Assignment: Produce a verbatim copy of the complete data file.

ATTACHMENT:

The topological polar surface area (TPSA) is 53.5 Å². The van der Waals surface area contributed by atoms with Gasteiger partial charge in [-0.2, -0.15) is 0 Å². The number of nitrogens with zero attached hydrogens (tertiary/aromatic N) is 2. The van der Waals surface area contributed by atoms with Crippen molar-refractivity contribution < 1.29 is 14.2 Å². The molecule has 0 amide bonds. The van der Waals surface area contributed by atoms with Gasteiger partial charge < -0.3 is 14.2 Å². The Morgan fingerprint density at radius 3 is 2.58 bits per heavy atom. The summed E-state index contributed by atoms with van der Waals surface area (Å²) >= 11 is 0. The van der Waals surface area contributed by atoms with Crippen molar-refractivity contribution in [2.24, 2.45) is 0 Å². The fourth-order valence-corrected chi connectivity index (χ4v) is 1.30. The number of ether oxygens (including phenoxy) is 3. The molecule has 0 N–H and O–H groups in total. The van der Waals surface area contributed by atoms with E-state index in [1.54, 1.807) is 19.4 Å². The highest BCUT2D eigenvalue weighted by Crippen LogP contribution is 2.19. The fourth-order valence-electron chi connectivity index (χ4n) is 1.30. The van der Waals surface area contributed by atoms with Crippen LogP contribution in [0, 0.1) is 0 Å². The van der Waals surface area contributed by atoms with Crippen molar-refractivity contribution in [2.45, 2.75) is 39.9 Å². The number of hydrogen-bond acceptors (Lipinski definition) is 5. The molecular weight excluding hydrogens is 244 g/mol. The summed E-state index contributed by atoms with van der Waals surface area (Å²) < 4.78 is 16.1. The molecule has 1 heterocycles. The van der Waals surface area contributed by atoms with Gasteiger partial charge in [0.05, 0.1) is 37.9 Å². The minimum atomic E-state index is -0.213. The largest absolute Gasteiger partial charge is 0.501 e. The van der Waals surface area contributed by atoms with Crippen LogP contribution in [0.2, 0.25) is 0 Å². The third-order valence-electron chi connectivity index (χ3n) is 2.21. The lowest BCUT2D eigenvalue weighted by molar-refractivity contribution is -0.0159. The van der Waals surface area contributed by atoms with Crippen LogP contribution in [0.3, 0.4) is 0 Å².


The topological polar surface area (TPSA) is 53.5 Å². The van der Waals surface area contributed by atoms with Gasteiger partial charge in [-0.2, -0.15) is 0 Å². The number of nitrogens with zero attached hydrogens (tertiary/aromatic N) is 2. The van der Waals surface area contributed by atoms with Crippen molar-refractivity contribution < 1.29 is 14.2 Å². The molecule has 0 amide bonds. The van der Waals surface area contributed by atoms with Gasteiger partial charge < -0.3 is 14.2 Å². The Morgan fingerprint density at radius 3 is 2.58 bits per heavy atom. The summed E-state index contributed by atoms with van der Waals surface area (Å²) >= 11 is 0. The van der Waals surface area contributed by atoms with Crippen molar-refractivity contribution in [2.24, 2.45) is 0 Å². The fourth-order valence-corrected chi connectivity index (χ4v) is 1.30. The number of ether oxygens (including phenoxy) is 3. The molecule has 0 N–H and O–H groups in total. The van der Waals surface area contributed by atoms with E-state index in [1.54, 1.807) is 19.4 Å². The highest BCUT2D eigenvalue weighted by Crippen LogP contribution is 2.19. The fourth-order valence-electron chi connectivity index (χ4n) is 1.30. The van der Waals surface area contributed by atoms with Crippen LogP contribution in [0, 0.1) is 0 Å². The van der Waals surface area contributed by atoms with Crippen molar-refractivity contribution in [2.45, 2.75) is 39.9 Å². The number of hydrogen-bond acceptors (Lipinski definition) is 5. The molecular weight excluding hydrogens is 244 g/mol. The summed E-state index contributed by atoms with van der Waals surface area (Å²) < 4.78 is 16.1. The molecule has 1 heterocycles. The van der Waals surface area contributed by atoms with Gasteiger partial charge in [0.05, 0.1) is 37.9 Å². The minimum atomic E-state index is -0.213. The largest absolute Gasteiger partial charge is 0.501 e. The van der Waals surface area contributed by atoms with Crippen LogP contribution in [0.2, 0.25) is 0 Å². The third-order valence-electron chi connectivity index (χ3n) is 2.21. The lowest BCUT2D eigenvalue weighted by molar-refractivity contribution is -0.0159. The van der Waals surface area contributed by atoms with Crippen LogP contribution in [0.3, 0.4) is 0 Å².